“This is our first session. We’re just going to talk about your background. Where you’re from. Any issues you’ve been dealing with”. As the album opens Dave finds himself in the therapist’s chair (quite the admission in the masculine world of hip hop). At first it feels like a coy joke as the rapper launches a savage evisceration of his environment (“Psycho”), but this is no snide dismissal. Dave is going to delve into his psyche, tackling every aspect of the modern black British experience as he drifts from street level braggadocio and fatherless poverty to crippling anxiety and institutional racism.

Dave sets his stall out early with a masterful transition from glee to the stumbling sorrow of self-doubt in a single stunning line: “Brother I’m a careful, humble, reckless, arrogant, extravagant, probably battling with manic depression: man, I think I’m going mad again, it’s like I’m happy for a second, then I’m sad again”. Pulling no punches, Dave seeks to look beyond the veil. He captures and inhabits the armor that young black men have to wear to “protect their bodies” as Ta-Nehisi Coates so poignantly put it. But Dave goes further, explaining the psychological torture of having to constantly be on guard, perpetually projecting a steel edged, impenetrable masculinity (“You see our gold chains and our flashy cars/I see a lack of self worth and I see battle scars/He has to be with 20 man when he wears jewellery/You see it as gangster/I see it as insecurity”).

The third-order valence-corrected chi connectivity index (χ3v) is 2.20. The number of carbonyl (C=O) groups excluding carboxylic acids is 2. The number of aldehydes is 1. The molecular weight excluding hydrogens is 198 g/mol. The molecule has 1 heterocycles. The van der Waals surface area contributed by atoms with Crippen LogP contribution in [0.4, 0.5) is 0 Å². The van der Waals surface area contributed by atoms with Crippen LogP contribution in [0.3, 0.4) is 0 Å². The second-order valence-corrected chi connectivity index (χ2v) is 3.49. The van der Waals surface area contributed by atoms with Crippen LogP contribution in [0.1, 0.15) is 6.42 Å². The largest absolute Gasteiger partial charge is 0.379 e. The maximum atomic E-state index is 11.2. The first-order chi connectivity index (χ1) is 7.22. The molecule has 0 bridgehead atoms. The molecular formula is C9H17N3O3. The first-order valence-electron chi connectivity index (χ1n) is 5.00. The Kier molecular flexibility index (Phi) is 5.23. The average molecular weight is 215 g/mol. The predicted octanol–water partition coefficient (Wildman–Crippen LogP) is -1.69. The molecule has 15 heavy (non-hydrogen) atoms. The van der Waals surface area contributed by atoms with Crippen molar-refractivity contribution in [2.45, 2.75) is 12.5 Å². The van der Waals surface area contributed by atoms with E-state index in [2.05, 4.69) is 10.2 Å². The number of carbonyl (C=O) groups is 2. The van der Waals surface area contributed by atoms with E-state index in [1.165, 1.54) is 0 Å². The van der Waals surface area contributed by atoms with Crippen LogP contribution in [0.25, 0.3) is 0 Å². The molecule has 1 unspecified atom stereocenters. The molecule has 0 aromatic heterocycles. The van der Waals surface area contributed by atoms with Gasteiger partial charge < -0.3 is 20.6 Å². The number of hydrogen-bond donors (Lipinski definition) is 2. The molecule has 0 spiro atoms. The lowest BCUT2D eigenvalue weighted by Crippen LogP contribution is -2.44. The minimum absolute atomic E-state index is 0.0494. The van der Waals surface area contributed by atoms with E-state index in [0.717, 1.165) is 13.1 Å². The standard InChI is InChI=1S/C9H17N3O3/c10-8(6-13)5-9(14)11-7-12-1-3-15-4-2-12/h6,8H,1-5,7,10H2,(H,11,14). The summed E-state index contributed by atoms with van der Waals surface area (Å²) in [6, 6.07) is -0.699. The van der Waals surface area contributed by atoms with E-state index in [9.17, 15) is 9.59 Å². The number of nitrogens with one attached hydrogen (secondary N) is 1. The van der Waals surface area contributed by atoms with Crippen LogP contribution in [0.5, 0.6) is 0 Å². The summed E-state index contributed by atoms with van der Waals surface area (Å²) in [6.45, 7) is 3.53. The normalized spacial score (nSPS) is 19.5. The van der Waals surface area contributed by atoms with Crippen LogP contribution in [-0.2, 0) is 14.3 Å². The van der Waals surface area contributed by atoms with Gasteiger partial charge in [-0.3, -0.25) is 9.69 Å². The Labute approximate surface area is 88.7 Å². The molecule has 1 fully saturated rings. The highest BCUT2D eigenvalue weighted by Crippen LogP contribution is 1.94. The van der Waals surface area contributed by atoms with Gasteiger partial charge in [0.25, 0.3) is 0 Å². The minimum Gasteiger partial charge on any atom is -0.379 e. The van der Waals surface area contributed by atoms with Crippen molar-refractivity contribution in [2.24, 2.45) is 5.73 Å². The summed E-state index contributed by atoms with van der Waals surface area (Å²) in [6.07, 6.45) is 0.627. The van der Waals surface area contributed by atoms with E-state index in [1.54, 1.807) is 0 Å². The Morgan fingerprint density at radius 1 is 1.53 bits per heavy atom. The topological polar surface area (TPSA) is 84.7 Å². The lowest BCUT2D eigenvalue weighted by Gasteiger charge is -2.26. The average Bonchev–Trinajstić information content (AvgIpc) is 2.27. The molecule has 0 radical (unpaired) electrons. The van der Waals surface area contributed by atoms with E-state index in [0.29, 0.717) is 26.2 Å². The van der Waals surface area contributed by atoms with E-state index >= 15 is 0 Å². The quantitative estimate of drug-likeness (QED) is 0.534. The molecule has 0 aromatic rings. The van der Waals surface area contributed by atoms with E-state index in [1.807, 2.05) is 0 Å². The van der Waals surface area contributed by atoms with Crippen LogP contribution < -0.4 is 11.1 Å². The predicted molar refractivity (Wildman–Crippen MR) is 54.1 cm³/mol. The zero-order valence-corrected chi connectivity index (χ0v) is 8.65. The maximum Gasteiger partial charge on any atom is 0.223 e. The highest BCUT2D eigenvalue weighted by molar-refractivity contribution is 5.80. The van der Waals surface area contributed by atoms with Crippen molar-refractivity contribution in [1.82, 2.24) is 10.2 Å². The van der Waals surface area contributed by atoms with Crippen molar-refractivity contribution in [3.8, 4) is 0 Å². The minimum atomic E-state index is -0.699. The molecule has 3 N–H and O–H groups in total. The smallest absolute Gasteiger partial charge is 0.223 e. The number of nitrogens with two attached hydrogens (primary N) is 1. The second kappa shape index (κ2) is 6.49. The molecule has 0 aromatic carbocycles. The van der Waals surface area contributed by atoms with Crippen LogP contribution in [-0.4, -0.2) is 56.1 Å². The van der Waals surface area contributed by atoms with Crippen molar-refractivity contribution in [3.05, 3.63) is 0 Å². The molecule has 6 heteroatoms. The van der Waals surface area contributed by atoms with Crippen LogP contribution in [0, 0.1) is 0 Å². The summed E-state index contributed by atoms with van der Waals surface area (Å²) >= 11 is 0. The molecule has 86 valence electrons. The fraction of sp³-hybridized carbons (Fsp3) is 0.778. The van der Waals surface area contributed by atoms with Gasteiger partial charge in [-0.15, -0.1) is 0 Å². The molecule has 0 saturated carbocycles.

Not just one for introspection and isolation Dave is confident enough to tackle race at large on “Black”. The track has a syrupy instrumental sweep that aims for poignancy, but is undermined by its own stately gloss – which sadly recalls an advertising executive’s idea of sincerity. Still, if the production proves a little too cute, Dave’s lyrics strip away all pretention. “Black” is spiralling stream of consciousness connecting the scattered dots of unconscious bias and historic oppression from an opening line that echoes a familial refrain (“It’s working twice as hard as the people that you know you’re better than, cause you need to do double what they do so you can level them”) to the crooked hypocrisy of our media narratives (“The blacker the berry, the sweeter the juice/A Kid dies, the blacker the killer, the sweeter the news/If he’s white, we’ll give him a chance, he’s probably confused/If he’s black he’s probably armed, you see him and shoot”). Dave’s chronicle of black struggle hits hardest when he moves beyond contemporary debates and embraces a historical sweep: “Black is people naming your country on what they trade most: coast of Ivory, gold coast and the grain coast/Most importantly, to show how deep all this pain goes: West Africa, Benin, they call it the slave coast”.